“Because I was appalled that children should have to bear the responsibility for this difficult chore, I accompanied them to a place in the woods where the burning would occur,” Chetelat wrote.
They built a funeral pyre and placed the girl’s body atop a pile of wood that was slow to light.
“One of them kept saying to me, ‘She’s still alive, she’s still alive,’” Chetelat remembers. “I had to say ‘No, she’s dead.’ They couldn’t accept it. It was horrible.”
That night, the cremation over, Chetelat cried in the arms of her Tibetan friends. Then she went back to work, knowing, as one of her friends told her, that there was no one else to do what was required.
“By the time I left there, I knew what I was capable of doing,” Chetelat says of her time in India. “I loved being there. I loved the children.”
Thirty-three years later, at a reunion of former CUSO volunteers and the Tibetan government-in-exile, Chetelat met a man who was one of the teenagers who helped her build the funeral pyre.
“We sat there and looked at each other and we started to cry, because it had been so traumatic for both of us,” Chetelat says.
Marriage and home
Chetelat’s yearning to travel was inspired by the life of Lois Cox, a family friend for whom she was named, and who worked for the YMCA in India.
“By the time I left there, I knew what I was capable of doing.”
“I grew up dreaming about India but never actually believing that one day I would live in the country,” Chetelat says.
Her international postings gave her lifelong friends and led to her marriage. She met her husband, Gerard Chetelat, in Indonesia. At the time, he was a Jesuit priest. They married once he received a dispensation from Rome to leave the priesthood, and they moved back to Canada after the birth of their first son, Pierre.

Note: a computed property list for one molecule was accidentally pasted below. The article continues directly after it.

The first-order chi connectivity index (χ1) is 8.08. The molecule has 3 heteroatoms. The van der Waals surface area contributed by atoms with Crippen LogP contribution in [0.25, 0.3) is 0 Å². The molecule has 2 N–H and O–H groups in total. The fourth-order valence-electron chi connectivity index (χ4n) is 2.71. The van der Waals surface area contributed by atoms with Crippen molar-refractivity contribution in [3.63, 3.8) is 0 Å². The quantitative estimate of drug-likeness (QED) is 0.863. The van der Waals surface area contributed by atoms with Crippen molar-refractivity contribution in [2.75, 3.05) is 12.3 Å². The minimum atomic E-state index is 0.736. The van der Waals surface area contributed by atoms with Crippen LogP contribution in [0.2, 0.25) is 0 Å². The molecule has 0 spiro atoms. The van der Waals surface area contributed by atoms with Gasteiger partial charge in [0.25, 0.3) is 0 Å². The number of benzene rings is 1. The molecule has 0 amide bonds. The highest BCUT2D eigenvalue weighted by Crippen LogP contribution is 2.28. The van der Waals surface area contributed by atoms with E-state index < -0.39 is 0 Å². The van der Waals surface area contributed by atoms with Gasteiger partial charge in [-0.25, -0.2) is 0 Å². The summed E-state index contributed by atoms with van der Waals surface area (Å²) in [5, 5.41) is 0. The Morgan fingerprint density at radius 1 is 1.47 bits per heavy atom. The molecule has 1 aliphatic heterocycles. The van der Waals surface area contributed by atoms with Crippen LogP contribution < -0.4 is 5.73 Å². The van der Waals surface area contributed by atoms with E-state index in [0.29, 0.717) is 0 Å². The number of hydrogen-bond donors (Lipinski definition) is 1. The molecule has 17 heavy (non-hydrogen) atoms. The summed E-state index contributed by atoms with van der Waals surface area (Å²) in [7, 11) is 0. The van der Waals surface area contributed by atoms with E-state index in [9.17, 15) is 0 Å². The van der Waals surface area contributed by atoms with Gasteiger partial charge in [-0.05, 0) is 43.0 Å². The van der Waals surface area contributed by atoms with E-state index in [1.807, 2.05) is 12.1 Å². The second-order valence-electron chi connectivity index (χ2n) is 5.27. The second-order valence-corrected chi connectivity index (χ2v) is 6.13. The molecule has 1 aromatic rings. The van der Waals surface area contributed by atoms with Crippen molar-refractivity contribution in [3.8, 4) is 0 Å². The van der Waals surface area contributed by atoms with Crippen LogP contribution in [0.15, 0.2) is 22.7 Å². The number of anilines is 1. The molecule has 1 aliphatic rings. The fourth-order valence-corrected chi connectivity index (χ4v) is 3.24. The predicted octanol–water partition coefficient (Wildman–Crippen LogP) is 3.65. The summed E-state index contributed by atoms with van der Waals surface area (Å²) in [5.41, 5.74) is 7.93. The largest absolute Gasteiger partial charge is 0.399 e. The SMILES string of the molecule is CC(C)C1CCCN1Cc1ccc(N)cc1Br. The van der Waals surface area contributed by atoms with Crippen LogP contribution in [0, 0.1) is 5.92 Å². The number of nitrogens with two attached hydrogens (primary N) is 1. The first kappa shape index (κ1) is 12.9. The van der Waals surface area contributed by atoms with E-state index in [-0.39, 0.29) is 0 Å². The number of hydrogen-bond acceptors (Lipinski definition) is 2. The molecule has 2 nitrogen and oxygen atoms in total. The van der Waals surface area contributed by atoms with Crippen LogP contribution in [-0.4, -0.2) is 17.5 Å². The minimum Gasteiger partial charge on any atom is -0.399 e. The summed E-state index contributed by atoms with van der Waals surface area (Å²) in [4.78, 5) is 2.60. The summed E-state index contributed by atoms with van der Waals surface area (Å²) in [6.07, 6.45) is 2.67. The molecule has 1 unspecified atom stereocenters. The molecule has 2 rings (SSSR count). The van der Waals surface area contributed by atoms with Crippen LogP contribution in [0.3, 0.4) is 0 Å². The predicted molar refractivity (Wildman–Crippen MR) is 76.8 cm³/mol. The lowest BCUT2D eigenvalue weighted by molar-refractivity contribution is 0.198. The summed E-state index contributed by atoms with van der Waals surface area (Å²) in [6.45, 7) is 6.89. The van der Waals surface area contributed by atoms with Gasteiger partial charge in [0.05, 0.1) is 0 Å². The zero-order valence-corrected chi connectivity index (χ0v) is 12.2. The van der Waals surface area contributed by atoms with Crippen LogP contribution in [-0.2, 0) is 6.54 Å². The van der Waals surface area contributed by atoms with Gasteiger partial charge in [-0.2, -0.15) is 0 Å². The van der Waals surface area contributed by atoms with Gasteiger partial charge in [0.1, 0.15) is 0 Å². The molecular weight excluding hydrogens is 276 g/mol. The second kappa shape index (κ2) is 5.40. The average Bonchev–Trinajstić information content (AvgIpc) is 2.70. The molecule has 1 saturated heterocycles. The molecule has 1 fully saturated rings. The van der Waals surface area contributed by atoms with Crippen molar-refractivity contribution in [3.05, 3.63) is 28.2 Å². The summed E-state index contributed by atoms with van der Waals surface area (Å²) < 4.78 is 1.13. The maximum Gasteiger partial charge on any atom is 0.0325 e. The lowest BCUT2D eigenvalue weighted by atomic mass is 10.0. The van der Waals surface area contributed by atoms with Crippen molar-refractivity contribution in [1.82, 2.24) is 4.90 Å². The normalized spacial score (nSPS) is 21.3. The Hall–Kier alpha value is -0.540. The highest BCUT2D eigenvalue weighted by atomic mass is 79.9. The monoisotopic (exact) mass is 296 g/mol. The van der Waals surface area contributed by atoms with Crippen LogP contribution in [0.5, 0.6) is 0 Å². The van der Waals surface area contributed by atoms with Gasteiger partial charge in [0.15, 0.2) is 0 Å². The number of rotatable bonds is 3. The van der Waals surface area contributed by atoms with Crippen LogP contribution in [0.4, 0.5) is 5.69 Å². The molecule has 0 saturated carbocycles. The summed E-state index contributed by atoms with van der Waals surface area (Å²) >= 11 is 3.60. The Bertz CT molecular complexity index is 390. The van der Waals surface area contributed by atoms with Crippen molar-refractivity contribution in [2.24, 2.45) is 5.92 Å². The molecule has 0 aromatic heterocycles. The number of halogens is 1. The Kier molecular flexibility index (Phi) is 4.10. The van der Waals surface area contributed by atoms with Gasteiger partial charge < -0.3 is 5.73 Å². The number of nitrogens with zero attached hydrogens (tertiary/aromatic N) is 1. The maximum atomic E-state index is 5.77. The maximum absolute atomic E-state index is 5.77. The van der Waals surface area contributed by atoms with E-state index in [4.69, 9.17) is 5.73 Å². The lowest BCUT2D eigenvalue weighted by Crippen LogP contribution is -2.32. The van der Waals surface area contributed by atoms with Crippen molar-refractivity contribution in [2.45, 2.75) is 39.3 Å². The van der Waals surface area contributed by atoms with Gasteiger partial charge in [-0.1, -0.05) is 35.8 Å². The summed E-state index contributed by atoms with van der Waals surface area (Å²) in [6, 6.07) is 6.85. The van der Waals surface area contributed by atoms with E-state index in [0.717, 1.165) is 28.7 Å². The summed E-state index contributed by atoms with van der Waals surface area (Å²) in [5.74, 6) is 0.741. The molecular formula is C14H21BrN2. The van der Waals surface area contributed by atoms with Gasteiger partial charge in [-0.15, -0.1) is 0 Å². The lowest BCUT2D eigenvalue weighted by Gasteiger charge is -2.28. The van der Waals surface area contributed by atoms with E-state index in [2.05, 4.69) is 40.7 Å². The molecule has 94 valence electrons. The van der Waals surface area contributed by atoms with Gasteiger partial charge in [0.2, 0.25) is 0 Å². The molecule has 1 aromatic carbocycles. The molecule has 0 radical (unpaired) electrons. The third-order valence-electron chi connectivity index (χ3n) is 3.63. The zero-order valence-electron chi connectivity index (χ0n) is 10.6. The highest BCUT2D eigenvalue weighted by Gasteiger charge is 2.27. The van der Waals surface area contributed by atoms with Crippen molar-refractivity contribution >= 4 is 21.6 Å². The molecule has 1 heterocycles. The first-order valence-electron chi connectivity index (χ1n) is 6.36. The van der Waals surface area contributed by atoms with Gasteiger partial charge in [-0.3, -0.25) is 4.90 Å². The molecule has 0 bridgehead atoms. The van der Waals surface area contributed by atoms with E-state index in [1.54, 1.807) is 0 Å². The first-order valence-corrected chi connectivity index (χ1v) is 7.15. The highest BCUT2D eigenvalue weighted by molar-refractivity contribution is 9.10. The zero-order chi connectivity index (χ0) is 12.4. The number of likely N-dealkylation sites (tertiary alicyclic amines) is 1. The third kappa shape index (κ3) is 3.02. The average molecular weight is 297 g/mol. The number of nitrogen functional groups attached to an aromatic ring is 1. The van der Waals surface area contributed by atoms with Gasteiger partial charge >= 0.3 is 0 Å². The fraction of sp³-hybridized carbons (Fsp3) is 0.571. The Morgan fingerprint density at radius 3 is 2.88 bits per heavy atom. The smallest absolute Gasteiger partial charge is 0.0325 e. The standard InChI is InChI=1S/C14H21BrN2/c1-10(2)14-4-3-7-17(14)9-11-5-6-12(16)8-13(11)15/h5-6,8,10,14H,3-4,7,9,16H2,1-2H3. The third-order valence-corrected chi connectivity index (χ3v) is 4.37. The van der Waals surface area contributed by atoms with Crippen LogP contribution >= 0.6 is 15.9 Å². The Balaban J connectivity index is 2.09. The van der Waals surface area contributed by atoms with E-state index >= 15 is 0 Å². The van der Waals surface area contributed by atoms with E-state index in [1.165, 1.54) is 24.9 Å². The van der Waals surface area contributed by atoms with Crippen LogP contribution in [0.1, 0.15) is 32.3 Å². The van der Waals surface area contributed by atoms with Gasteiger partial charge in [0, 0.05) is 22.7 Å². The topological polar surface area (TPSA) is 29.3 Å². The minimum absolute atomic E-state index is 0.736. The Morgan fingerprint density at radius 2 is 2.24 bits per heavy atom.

After raising Pierre and a second son, John, Chetelat returned to school to earn a BA and then a PhD in medical anthropology, writing a history of midwifery in Canada. She taught at a CEGEP in Quebec and at Algonquin College and Carleton University in Ottawa, where the family settled. Chetelat used her experiences to illustrate her lectures on the influence of culture on personal concepts of health and health care.
Now 80, Chetelat doesn’t have much time to enjoy the gardening and Scandinavian murder mysteries she loves.
She’s back at work during the COVID-19 pandemic, screening long-term care staff at the nursing home where Gerard, 94, is a resident.
She takes the coronavirus pandemic in stride, as just one more challenge she must adapt to after a lifetime of facing situations that would have daunted others.
“I don’t worry about it,” she says of the coronavirus. “I read about it; I try to educate myself about it. It’s just a reality.”
Chetelat is also on the board of SAM³, a collaboration between the Bruyère Research Institute and Carleton University that uses technology to help seniors remain at home.
And she is the chair of the Family Support Group of Extendicare Starwood, a charity that provides music therapy and a friendly companions program for residents of the long-term care facility where Gerard lives.
Each day, before the pandemic made it impossible, Chetelat brought Gerard home to spend the afternoon with her. Now she’s just happy that working at the nursing home means she can continue seeing Gerard.
Theirs remains a love story.
“He has no memory, but he’s still the sweet, kind, gentle person he’s always been,” she says.